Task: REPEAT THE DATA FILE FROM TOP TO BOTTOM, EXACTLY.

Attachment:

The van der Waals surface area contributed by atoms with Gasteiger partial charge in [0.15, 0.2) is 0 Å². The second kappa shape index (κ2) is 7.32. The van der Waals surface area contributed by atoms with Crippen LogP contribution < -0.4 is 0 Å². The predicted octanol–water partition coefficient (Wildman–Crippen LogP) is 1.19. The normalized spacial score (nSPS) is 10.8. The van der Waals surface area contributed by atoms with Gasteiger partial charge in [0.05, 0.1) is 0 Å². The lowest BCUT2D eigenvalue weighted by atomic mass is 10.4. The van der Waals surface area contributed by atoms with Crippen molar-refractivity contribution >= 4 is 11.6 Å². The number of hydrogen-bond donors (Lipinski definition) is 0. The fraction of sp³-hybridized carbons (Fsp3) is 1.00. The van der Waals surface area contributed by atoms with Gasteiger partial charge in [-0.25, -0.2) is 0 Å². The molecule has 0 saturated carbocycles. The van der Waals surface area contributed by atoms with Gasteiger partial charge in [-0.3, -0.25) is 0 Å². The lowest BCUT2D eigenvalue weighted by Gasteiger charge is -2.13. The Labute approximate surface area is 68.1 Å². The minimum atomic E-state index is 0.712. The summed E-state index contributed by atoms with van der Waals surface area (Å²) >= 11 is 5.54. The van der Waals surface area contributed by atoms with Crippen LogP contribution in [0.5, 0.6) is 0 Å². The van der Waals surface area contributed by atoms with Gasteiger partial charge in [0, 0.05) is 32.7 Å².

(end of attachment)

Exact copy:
The van der Waals surface area contributed by atoms with Gasteiger partial charge in [0.15, 0.2) is 0 Å². The second kappa shape index (κ2) is 7.32. The van der Waals surface area contributed by atoms with Crippen LogP contribution < -0.4 is 0 Å². The predicted octanol–water partition coefficient (Wildman–Crippen LogP) is 1.19. The normalized spacial score (nSPS) is 10.8. The van der Waals surface area contributed by atoms with Gasteiger partial charge in [0.05, 0.1) is 0 Å². The lowest BCUT2D eigenvalue weighted by atomic mass is 10.4. The van der Waals surface area contributed by atoms with Crippen molar-refractivity contribution >= 4 is 11.6 Å². The number of hydrogen-bond donors (Lipinski definition) is 0. The fraction of sp³-hybridized carbons (Fsp3) is 1.00. The van der Waals surface area contributed by atoms with Gasteiger partial charge in [-0.25, -0.2) is 0 Å². The molecule has 0 saturated carbocycles. The van der Waals surface area contributed by atoms with Gasteiger partial charge in [-0.3, -0.25) is 0 Å². The lowest BCUT2D eigenvalue weighted by Gasteiger charge is -2.13. The Labute approximate surface area is 68.1 Å². The minimum atomic E-state index is 0.712. The summed E-state index contributed by atoms with van der Waals surface area (Å²) >= 11 is 5.54. The van der Waals surface area contributed by atoms with Crippen LogP contribution in [0.5, 0.6) is 0 Å². The van der Waals surface area contributed by atoms with Gasteiger partial charge in [0, 0.05) is 32.7 Å².